Dairy farmers not expecting federal funds for drought
PADUCAH - Her 1,000 acre dairy farm is all Lesa Clark knows. "This is what I enjoy. I can't imagine life without farming," Clark said.
But earlier this summer, she came close to selling it all because the drought nearly dried up her ambition to keep going.
"This has been one of the most stressful years for me," she said.
And it's been stressful on her 300 cows, too. The nutritional feed she normally gives them became a victim of the heat, so she's having to supplement that by paying out of pocket for additional food. "If we don't feed them and they don't have the right nutrition, they are not going to reproduce," Clark said.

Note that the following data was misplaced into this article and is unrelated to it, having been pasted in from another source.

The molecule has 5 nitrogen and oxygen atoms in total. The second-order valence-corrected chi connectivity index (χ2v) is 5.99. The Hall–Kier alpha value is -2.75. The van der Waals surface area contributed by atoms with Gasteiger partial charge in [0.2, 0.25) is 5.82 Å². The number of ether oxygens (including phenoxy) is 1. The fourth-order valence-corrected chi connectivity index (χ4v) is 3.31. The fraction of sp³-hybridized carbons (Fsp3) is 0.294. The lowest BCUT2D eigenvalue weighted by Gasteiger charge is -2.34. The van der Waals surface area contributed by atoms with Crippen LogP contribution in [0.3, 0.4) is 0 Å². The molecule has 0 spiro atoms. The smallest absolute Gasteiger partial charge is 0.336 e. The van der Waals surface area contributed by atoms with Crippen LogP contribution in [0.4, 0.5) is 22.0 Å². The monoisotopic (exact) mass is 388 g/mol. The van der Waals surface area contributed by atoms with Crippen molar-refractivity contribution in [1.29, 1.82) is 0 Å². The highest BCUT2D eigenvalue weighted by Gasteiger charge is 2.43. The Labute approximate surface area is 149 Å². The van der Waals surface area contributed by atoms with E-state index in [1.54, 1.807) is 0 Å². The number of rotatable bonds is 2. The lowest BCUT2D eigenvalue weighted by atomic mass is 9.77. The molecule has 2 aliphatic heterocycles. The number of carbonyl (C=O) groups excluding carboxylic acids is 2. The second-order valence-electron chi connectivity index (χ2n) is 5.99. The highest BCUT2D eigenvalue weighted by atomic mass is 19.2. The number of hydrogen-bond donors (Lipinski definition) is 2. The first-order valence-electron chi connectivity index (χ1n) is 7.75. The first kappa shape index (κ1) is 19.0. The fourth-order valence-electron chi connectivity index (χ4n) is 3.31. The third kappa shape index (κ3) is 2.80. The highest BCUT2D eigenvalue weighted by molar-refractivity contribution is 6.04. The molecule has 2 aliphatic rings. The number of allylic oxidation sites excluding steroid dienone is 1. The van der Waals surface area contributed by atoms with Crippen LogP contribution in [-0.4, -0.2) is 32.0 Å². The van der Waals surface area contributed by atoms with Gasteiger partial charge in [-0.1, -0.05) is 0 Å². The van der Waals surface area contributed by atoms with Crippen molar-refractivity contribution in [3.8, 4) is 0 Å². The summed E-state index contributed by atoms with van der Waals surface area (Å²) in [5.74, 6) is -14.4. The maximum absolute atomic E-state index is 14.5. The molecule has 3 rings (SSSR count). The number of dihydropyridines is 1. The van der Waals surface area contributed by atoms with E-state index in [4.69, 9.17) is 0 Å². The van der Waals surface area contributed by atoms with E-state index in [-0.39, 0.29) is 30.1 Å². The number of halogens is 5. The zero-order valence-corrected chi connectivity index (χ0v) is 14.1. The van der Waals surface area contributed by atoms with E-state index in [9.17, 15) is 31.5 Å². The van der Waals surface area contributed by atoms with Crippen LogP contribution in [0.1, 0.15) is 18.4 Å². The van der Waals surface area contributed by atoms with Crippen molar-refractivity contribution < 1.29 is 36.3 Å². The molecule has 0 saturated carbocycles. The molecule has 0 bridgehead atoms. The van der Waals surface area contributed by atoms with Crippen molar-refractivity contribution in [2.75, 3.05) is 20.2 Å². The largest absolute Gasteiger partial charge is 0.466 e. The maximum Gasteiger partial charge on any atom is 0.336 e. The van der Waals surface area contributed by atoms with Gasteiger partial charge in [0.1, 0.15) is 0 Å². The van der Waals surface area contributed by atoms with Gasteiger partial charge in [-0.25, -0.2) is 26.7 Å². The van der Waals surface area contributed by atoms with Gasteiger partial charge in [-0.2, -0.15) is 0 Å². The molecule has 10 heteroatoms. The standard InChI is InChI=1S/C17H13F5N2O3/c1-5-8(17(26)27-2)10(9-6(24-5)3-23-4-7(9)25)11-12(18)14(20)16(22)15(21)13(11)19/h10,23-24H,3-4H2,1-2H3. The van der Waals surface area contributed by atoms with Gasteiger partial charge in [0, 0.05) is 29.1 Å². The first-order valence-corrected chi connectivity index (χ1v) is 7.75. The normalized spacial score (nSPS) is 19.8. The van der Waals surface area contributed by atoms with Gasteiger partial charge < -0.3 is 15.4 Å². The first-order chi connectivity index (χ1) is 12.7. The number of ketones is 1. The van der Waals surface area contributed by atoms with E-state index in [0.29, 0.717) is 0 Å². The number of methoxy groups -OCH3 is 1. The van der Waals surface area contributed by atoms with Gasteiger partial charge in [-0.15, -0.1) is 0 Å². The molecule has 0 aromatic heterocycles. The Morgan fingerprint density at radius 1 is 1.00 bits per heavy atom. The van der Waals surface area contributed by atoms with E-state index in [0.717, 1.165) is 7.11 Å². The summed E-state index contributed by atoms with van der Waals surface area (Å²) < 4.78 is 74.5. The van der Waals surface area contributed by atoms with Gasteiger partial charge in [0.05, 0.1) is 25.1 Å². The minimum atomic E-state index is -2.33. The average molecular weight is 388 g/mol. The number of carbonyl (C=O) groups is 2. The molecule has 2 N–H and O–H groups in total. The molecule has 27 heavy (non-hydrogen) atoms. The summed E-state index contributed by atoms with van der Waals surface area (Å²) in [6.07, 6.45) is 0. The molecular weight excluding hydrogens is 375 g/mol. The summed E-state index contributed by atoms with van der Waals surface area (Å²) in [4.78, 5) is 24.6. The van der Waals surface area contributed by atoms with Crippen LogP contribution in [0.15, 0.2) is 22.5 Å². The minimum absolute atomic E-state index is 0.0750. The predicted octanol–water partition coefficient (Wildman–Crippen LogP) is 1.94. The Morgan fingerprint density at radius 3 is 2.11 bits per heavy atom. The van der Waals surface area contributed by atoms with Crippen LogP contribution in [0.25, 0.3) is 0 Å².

Clark doesn't expect any funds from the federal government, either. She does have crop insurance, but there's no dairy insurance to cover the costs she's had to pay to keep her cows healthy. "No one is going to help us. This is out of pocket for us - just to we can survive," Clark told Local 6.
It's not just her corn that's hurting. Clark can typically squeeze out about 10 gallons of milk per cow a day, but they're only producing around seven now. As a fifth generation farmer, she knows the weather dictates her bottom line and she's hoping for a turnaround soon.
"I always look at the possibility that next year is going to be a great year."